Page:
OpenType is a powerful new font format that gives users a much broader range of typographic and linguistic control than has previously been available with a single digital font. More and more type Foundries offer OpenType (OT) fonts these days and one can expect the average user to become more aware of the benefits of OT fonts as more applications take advantage of their capabilites in the future.
Once you’ve decided you want to develop OT fonts, you must decide what software you want to use to accomplish this task. Your choices include:
- FontLab’s OpenType Tools OpenType programming tools built into the popular font creation software FontLab.
- Microsoft’s Visual OpenType Layout Tool (VOLT) A free tool available to add OpenType layout tables to TrueType fonts.
- Adobe Font Development Kit for OpenType (AFDKO) A set of opensourse tools available to add OpenType layout tables to PostScript fonts.
Each of these methods has its own set of advantages and drawbacks, for example: FontLab makes it easy to preview OT features, but it does not yet support complicated lookups such as one-to-many replacements. Adobe’s FDK and Microsoft’s VOLT may give access to more advanced features but do so at the expense of ease of use. Additionally these programs can only export one Flavor of OT font (PostScript and TrueType respectively). The next few sections will be dedicated to the basics of using each of these methods.
Some pointers for learning the “OpenType language”
- Your starter may be Leslie Cabarga’s “Learn FontLab Fast” book.
- Secondly, there is a chapter FontLab Studio manual.
- John Hudson’s article Windows Glyphs Processing provides a good overview of the OpenType technology.
- Typotheque provides a useful reference of Layout features used by different applications.
- The OpenType tag registry provides an overview of all registered OpenType Layout features.
- Microsoft provides an overview of the system support for OpenType Layout features for Latin, Cyrillic, Greek and other “standard” writing systems.
- Karsten Luecke collected his various useful OpenType production notes.
- Adobe published the AFDKO source code for the Bickham Script Pro and Minion Pro OpenType fonts they published.
- Adobe’s Christopher Slye and Miguel Sousa published useful slides.
- There are numerous threads on Typophile that discuss specific quesions and issues.
- Finally, the AFDKO feature file syntax is the ultimate reference for the language.
- The OpenType font format specification is an important reference.
The following advice is applicable no matter which method you choose to add OT features to your font. When planning which features to incorporate into your OpenType font, it’s good to keep in mind what features are currently supported, because although dozens of features have been defined in the OpenType layout tag registry, only a handful are currently supported by currently available applications. For example, although the “rand” feature has been defined to randomize characters from a set of alternate glyphs, there are currently no programs that offer support for this feature. Including an unsupported feature may give the font extended functionality in the future, but at the present time font users would have no way to access such a feature. For an up-to-date listing of which features are supported by what software, see Typotheque’s OpenType Feature Support in Applications page.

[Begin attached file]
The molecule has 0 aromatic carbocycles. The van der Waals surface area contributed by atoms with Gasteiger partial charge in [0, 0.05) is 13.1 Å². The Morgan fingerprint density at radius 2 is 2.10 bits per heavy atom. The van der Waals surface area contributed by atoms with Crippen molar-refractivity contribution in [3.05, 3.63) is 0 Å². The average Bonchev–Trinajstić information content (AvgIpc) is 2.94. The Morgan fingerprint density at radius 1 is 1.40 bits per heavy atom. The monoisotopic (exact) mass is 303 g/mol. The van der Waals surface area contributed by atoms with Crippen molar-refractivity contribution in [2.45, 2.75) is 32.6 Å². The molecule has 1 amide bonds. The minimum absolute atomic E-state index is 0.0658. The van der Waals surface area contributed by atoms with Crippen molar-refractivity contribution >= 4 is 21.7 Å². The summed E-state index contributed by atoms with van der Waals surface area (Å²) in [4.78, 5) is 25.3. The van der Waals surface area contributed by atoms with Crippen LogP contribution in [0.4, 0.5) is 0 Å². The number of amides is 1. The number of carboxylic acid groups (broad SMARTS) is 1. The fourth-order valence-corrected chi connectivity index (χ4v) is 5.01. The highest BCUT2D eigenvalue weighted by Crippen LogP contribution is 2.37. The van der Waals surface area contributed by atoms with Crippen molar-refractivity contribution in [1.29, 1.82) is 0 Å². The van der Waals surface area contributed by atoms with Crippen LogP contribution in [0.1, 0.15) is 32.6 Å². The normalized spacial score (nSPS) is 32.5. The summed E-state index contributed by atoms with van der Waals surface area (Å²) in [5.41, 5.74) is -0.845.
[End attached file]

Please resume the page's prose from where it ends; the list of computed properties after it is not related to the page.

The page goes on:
FontLab incorporates Adobe’s feature definition code for OpenType programing within its font editor. FontLab’s user’s manual gives a crash course on how to write lookups using this syntax. For a more detailed overview, see Adobe’s OpenType Feature File Specification. Once you’ve read through this, it’s a good idea to look at some feature files by some professional foundries. Adobe has made a couple of OT feature files available so that OpenType developers can see how to build complete sets of OT features. Currently, Adobe has released the feature files for Minion Pro and for Bickham Script Pro. FontLab also offers a Free Font Pro with an extended character set and opentype layout tags that developers can open up and experiment with to get a feel for how different features work. Most OT features for the English language are made up of simple subtitutions (GSUB lookups). These types of lookups are simple to write. Using only simple substitution rules, one can sucessfully build simple features for ligatures, Text Figures (oldstyle figures), stylistic alternates, &c.
OpenType smallcaps in a separate font?
Proper Implementation of numr and dnom OpenType features
Stylistic Alternatives - InDesign?
OpenType feature access to unusual characters
OpenType Resources (Link Collection)